Then a wonderful email arrived in my inbox from the organiser of the competition saying that she was extending the deadline by a week. What a lovely surprise! I had plenty of time to make another pair at the perfect – slightly smaller – size. With the luxury of time on my side, I could even tweak and perfect the making technique.

So when I chatted to John Reyntiens on Monday – one of my fellow judges who also happened to be entering the competition – I was confident of easily making the extended deadline of Friday. And yet, later that week when I opened up the kiln to inspect my perfected pieces, my heart dropped through the floor and the cursing that was to be heard would have made any West Dulwich resident blush….. I had made a stupid, stupid error!

Jumping e

The bitter irony was not lost on me that while I was being all sanctimonious about the students not paying enough attention to detail, I had not noticed the most basic of errors in my own work… the word ‘Communicate’ looked like the “e” was making a bid for freedom!! Stupidly I had put the “e” in upside down so it appeared at the top of the piece, not the bottom. How had I not spotted this before it went in the kiln?! After the swearing had subsided, I reflected that this was probably karma biting me back for being so unforgiving when judging the student work.

I did not have time to make another one. Last week, the first version looked perfectly acceptable, albeit too big for the packaging, but now, having been offered the extended deadline, I had come to view the older version with disdain, knowing that I had time to make a truly perfect version. And yet my new version now looked ridiculous!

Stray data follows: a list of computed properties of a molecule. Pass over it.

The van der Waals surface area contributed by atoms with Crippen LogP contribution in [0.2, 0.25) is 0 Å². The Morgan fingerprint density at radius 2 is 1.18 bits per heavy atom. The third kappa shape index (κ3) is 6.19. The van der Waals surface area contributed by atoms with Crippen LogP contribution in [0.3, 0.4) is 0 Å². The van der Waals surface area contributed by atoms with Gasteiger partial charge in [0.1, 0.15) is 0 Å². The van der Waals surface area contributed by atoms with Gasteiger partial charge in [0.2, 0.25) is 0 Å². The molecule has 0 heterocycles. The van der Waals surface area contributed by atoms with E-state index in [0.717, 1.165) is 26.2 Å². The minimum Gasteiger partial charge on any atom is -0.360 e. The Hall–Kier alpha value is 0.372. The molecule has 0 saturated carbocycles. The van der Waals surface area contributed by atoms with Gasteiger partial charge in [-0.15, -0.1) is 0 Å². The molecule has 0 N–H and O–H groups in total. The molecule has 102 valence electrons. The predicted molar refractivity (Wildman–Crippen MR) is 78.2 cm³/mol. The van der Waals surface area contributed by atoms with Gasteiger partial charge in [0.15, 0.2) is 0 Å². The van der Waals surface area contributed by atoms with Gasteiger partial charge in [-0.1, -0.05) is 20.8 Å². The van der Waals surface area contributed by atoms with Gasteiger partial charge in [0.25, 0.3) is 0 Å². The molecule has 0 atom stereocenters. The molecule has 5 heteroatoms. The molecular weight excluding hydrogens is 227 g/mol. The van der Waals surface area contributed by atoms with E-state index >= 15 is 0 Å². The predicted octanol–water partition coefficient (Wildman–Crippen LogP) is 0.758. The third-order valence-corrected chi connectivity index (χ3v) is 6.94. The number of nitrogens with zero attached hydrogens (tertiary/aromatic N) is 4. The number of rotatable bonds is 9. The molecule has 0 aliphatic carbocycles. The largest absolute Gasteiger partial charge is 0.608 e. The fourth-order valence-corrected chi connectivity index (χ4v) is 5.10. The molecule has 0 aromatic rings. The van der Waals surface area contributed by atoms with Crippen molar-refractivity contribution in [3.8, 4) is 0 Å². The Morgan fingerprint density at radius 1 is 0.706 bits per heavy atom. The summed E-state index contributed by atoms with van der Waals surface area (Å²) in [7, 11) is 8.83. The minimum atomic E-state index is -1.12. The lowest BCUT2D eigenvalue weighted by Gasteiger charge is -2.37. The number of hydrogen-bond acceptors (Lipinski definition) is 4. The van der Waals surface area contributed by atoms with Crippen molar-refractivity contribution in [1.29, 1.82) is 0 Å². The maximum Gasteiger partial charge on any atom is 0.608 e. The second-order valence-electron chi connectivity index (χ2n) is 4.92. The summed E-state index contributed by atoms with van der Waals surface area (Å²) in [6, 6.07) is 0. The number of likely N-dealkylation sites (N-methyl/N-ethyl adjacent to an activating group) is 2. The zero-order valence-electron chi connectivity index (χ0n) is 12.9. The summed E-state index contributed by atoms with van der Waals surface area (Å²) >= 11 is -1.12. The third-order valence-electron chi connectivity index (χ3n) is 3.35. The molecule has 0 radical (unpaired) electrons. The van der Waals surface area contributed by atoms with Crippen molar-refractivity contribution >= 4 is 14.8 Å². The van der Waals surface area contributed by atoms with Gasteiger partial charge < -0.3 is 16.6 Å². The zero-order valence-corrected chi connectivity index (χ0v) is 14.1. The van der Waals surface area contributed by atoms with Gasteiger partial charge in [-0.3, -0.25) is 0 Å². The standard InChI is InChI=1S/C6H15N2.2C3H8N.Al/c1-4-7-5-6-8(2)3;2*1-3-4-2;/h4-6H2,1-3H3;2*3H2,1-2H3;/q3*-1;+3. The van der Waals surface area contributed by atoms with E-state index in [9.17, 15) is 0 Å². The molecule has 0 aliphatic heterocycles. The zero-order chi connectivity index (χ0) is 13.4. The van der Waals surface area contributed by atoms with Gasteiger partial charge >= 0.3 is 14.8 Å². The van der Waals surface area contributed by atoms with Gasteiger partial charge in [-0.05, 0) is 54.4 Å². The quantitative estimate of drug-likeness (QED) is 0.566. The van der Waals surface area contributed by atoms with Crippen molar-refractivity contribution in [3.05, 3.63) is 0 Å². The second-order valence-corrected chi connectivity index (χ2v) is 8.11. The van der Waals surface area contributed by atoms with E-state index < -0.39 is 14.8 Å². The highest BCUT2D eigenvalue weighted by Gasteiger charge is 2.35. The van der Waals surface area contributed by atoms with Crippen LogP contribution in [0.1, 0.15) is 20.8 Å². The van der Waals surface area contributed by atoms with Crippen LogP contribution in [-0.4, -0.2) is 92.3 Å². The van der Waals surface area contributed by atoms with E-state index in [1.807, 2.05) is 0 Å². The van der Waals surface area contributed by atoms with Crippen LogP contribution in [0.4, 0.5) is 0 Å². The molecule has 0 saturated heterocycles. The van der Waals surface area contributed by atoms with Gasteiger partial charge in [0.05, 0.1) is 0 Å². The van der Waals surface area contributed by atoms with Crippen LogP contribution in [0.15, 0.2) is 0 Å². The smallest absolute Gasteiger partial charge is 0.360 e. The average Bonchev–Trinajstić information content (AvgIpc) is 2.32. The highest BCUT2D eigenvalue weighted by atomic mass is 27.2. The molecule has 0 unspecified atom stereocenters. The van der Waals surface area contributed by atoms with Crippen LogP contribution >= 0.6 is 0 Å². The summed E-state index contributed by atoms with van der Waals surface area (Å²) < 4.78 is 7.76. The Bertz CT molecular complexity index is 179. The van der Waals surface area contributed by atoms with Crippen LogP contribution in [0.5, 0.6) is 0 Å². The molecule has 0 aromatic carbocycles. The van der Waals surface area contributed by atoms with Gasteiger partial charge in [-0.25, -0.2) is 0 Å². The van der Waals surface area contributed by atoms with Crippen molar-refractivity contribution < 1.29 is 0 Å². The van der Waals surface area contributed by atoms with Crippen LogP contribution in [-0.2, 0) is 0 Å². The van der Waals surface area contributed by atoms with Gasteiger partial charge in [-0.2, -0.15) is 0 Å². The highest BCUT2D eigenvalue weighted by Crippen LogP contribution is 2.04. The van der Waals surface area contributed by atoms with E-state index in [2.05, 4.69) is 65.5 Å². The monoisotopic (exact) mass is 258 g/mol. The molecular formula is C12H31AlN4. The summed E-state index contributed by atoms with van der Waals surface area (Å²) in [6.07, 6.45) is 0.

Should I submit it anyway, allowing people to think the jumping “e” was intentional? Should I submit it in its perfect giftbox with a shameful note of explanation? Or should I settle for the old version, which now looked so clumsy to my perfectionist’s eye, sitting awkwardly in its box?

As I went to bed that night I thought about my experience as a judge on Monday and I realised, with a leap of perception, that I am actually far more critical and less forgiving of my own work than I am when looking at other people’s work. I reminded myself that although I was complaining about the students’ scrappiness in the written presentation of their ideas, I was very much more generous and open-minded when looking at their actual glasswork.

I slept on my decision. The next morning I awoke with a compromise solution. To my eye the original set of samples would now never seem perfect, but to anyone else’s eye they would be fine. And the packaging problem? I did the unthinkable, and abandonned the idea of using my giftbox altogether…. for someone like me who produces fairly commercial products this was a bit horrifying as it meant losing my branding. But within an hour I had googled a great company who make drawstring pouches out of jute, and suddenly I had a solution, albeit a very longwinded one as it involved me driving to the other side of London and then a long detour back via Art Logistics in west London to drop off the finished pieces. All that driving gave me time to reflect that the extended deadline had been a gift, but it had also resulted in me being subject to the curse of my own perfectionism.